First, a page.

I asked to see a dietician, through my doctor. They didn't suggest this, I just asked and had to be quite assertive about my reasons. This was a major breakthrough and really helped. I found out I am highly intolerant to many foods and this was depleting my energy, making my anxiety even worse and disturbing my digestive system constantly. She was a great dietician and understood how what you eat also affects your mindset and vice versa and she recommended I start yoga, to slowly build up my strength and before starting cardiovascular exercise. This was the best advice I'd received all along.

I started yoga. Like you, I had tried Tai Chi but my mind was all over the place - I simply felt too anxious - and I also knew from experience I'd have to go to classes (which I couldn't afford and also might not be able to attend due to illness). I searched online and bought a yoga DVD to use at home and a good quality Yoga mat (not the little thin ones, a larger, thick one, available from ARGOS). At first I couldn't get into it at all. Then it slowly became an almost every day thing. I started to feel better in my body and my mind, but also I started to feel better about how I looked, because the yoga was really helping me to get back in shape.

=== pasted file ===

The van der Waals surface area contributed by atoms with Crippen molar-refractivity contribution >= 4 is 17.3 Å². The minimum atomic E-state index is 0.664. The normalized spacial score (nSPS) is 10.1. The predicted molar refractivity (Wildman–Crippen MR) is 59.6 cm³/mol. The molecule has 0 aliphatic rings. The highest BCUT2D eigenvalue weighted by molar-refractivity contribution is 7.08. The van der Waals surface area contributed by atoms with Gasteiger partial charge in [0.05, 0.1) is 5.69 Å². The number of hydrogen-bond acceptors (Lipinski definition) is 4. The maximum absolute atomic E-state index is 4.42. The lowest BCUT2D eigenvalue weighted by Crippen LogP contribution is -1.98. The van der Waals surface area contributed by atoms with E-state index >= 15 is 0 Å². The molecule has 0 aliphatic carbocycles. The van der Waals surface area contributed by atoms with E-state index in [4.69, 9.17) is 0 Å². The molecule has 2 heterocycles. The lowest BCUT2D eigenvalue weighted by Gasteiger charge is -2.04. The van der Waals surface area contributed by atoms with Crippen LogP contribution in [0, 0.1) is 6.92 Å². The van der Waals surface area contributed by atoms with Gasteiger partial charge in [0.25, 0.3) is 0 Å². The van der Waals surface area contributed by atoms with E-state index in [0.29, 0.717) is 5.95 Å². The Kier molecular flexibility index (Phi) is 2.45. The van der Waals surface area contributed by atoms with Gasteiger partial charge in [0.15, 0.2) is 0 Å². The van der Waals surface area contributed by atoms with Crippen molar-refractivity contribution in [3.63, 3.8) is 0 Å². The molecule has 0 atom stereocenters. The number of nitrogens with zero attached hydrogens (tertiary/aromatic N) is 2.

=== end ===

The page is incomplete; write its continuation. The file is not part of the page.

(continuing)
However, another major breakthrough was re-introducing cardiovascular exercise. Without this, I couldn't boost up my immune system and was getting constant colds and flu and this was making me depressed and anxious.